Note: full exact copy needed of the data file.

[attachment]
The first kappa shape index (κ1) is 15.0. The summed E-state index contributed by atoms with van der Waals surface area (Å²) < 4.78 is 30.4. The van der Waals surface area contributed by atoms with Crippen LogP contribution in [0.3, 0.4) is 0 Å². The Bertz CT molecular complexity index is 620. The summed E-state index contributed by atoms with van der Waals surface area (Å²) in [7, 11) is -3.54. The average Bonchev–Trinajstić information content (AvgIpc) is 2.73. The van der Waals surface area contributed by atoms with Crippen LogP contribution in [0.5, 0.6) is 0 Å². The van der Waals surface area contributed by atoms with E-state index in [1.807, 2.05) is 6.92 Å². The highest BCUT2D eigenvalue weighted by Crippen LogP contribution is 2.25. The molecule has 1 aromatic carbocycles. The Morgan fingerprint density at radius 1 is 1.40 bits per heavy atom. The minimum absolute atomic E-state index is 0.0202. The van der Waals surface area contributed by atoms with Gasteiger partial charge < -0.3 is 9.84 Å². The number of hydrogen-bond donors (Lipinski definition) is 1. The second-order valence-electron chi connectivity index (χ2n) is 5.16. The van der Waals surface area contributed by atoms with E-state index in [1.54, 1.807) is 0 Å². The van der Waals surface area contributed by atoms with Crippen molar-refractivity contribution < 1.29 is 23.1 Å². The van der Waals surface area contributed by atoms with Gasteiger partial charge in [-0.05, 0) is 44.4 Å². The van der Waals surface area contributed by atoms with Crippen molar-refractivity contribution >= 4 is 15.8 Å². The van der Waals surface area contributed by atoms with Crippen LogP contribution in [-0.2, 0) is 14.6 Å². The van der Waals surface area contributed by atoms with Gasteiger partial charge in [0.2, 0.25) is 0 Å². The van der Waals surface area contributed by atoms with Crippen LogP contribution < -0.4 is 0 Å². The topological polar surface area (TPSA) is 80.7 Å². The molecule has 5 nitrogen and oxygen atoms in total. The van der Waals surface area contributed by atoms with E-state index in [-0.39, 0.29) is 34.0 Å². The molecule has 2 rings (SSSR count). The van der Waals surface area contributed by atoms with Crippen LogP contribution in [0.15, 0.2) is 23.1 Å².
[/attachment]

The first kappa shape index (κ1) is 15.0. The summed E-state index contributed by atoms with van der Waals surface area (Å²) < 4.78 is 30.4. The van der Waals surface area contributed by atoms with Crippen LogP contribution in [0.3, 0.4) is 0 Å². The Bertz CT molecular complexity index is 620. The summed E-state index contributed by atoms with van der Waals surface area (Å²) in [7, 11) is -3.54. The average Bonchev–Trinajstić information content (AvgIpc) is 2.73. The van der Waals surface area contributed by atoms with Crippen LogP contribution in [0.5, 0.6) is 0 Å². The van der Waals surface area contributed by atoms with E-state index in [1.807, 2.05) is 6.92 Å². The highest BCUT2D eigenvalue weighted by Crippen LogP contribution is 2.25. The molecule has 1 aromatic carbocycles. The Morgan fingerprint density at radius 1 is 1.40 bits per heavy atom. The minimum absolute atomic E-state index is 0.0202. The van der Waals surface area contributed by atoms with Gasteiger partial charge < -0.3 is 9.84 Å². The number of hydrogen-bond donors (Lipinski definition) is 1. The second-order valence-electron chi connectivity index (χ2n) is 5.16. The van der Waals surface area contributed by atoms with E-state index in [1.54, 1.807) is 0 Å². The van der Waals surface area contributed by atoms with Crippen molar-refractivity contribution < 1.29 is 23.1 Å². The van der Waals surface area contributed by atoms with Gasteiger partial charge in [-0.05, 0) is 44.4 Å². The van der Waals surface area contributed by atoms with Crippen molar-refractivity contribution >= 4 is 15.8 Å². The van der Waals surface area contributed by atoms with Crippen LogP contribution in [-0.2, 0) is 14.6 Å². The van der Waals surface area contributed by atoms with Gasteiger partial charge in [0.2, 0.25) is 0 Å². The van der Waals surface area contributed by atoms with Crippen LogP contribution < -0.4 is 0 Å². The topological polar surface area (TPSA) is 80.7 Å². The molecule has 5 nitrogen and oxygen atoms in total. The van der Waals surface area contributed by atoms with E-state index in [-0.39, 0.29) is 34.0 Å². The molecule has 2 rings (SSSR count). The van der Waals surface area contributed by atoms with Crippen LogP contribution in [0.15, 0.2) is 23.1 Å².